In analytical mathematics, Euler’s identity (also known as Euler’s equation), named for the Swiss-German mathematician Leonhard Euler, is the equality shown above, where
- e is Euler’s number, the base of natural logarithms,
- π is pi, the ratio of the circumference of a circle to its diameter, and
- i is the imaginary unit, which satisfies i² = −1.
Euler’s identity is considered by many to be remarkable for its mathematical beauty. These three basic arithmetic operations occur exactly once each: addition, multiplication, and exponentiation. The identity also links five fundamental mathematical constants:
- The number 0, the additive identity.
- The number 1, the multiplicative identity.
- The number π, which is ubiquitous in trigonometry, the geometry of Euclidean space, and analytical mathematics (π = 3.14159265…)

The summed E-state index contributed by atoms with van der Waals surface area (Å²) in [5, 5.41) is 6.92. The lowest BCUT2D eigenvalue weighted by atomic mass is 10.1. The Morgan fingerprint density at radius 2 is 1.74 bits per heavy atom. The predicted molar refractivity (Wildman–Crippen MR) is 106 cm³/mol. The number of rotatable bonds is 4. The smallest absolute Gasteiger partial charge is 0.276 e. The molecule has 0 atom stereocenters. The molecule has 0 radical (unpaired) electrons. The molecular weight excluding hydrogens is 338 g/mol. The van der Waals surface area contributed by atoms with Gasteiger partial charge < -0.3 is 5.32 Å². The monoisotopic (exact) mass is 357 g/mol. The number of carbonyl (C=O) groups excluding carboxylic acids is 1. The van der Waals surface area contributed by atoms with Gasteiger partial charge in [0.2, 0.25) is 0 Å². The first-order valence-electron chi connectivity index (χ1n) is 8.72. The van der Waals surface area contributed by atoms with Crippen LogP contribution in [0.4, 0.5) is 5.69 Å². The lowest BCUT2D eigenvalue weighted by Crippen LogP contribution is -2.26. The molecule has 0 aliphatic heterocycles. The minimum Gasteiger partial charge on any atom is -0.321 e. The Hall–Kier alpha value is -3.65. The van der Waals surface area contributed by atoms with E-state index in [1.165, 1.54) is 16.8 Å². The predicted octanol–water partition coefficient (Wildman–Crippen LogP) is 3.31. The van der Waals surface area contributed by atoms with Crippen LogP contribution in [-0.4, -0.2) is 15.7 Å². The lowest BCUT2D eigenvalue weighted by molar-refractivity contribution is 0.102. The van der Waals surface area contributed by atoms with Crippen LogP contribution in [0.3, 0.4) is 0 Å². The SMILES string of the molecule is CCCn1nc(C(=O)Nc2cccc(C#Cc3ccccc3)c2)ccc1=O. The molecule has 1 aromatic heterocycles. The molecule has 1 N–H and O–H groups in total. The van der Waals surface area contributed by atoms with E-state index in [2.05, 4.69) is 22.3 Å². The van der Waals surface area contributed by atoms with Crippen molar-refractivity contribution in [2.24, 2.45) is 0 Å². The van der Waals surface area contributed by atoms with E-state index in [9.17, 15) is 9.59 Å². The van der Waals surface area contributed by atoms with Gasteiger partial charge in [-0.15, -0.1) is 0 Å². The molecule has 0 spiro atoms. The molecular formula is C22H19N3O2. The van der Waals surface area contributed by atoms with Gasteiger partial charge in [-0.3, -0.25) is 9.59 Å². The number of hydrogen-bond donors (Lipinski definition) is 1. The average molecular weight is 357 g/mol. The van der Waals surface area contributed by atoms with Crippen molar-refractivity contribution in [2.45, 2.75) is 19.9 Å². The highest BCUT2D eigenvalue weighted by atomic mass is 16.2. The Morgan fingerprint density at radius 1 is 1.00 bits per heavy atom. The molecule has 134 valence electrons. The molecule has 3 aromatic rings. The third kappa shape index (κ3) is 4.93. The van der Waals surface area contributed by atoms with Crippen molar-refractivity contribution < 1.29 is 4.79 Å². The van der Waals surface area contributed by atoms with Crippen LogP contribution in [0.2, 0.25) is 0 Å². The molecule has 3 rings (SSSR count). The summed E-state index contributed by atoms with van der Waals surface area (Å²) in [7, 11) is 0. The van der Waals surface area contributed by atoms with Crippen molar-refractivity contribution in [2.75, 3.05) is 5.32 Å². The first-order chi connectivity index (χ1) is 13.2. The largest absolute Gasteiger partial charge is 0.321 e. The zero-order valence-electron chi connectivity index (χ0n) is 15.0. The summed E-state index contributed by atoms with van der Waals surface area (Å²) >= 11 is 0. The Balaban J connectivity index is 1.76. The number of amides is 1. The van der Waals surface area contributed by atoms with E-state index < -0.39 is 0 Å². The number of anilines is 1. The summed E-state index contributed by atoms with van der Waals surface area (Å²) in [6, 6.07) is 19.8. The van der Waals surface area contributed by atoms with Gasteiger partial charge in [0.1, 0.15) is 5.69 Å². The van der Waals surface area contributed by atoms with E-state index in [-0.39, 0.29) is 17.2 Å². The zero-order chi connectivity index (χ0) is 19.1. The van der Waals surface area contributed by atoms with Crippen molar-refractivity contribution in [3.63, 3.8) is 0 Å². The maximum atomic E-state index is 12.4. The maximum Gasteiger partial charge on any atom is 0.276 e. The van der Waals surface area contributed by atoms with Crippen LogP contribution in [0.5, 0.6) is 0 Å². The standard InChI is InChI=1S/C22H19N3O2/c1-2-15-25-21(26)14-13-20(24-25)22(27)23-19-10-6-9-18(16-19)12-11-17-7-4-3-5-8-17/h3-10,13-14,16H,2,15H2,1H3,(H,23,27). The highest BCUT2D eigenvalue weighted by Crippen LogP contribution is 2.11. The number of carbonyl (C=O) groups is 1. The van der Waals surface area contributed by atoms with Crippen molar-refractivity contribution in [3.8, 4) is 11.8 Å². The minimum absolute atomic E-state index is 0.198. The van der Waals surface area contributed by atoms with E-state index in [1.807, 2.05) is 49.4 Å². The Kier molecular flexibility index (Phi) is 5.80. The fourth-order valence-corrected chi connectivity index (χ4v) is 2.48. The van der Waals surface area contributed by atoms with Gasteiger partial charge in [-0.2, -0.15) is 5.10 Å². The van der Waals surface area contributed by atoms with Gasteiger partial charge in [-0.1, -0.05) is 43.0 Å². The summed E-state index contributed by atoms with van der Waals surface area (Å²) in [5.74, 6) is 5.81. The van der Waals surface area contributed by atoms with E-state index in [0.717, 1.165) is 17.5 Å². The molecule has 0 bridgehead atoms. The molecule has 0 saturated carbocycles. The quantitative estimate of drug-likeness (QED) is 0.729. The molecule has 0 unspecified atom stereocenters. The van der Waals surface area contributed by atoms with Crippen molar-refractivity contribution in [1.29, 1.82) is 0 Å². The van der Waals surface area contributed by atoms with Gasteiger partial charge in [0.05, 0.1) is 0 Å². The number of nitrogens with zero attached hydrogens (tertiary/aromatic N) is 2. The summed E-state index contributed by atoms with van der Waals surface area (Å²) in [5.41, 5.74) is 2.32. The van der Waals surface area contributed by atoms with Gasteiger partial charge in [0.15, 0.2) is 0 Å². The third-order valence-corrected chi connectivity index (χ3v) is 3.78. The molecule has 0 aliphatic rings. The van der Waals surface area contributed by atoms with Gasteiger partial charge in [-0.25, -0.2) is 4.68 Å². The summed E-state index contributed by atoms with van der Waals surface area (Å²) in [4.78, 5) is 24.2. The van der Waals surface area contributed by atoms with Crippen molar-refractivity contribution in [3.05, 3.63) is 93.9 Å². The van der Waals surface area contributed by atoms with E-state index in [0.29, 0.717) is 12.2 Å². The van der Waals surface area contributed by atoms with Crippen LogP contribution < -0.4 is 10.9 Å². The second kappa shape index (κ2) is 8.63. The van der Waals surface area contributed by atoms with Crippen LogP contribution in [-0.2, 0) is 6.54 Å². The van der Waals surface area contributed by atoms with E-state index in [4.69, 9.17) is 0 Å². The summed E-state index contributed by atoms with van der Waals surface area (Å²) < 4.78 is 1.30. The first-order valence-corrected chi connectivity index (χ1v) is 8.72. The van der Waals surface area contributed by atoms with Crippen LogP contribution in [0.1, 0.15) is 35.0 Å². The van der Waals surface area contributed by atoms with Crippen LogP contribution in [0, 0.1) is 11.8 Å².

- The number e, the base of natural logarithms, which occurs widely in mathematical and scientific analysis (e = 2.718281828…). Both π and e are transcendental numbers.
- The number i, the imaginary unit of the complex numbers, a field of numbers that contains the roots of all polynomials (that are not constants), and whose study leads to deeper insights into many areas of algebra and calculus, such as integration in calculus.
Furthermore, in algebra and other areas of mathematics, equations are commonly written with zero on one side of the equals sign.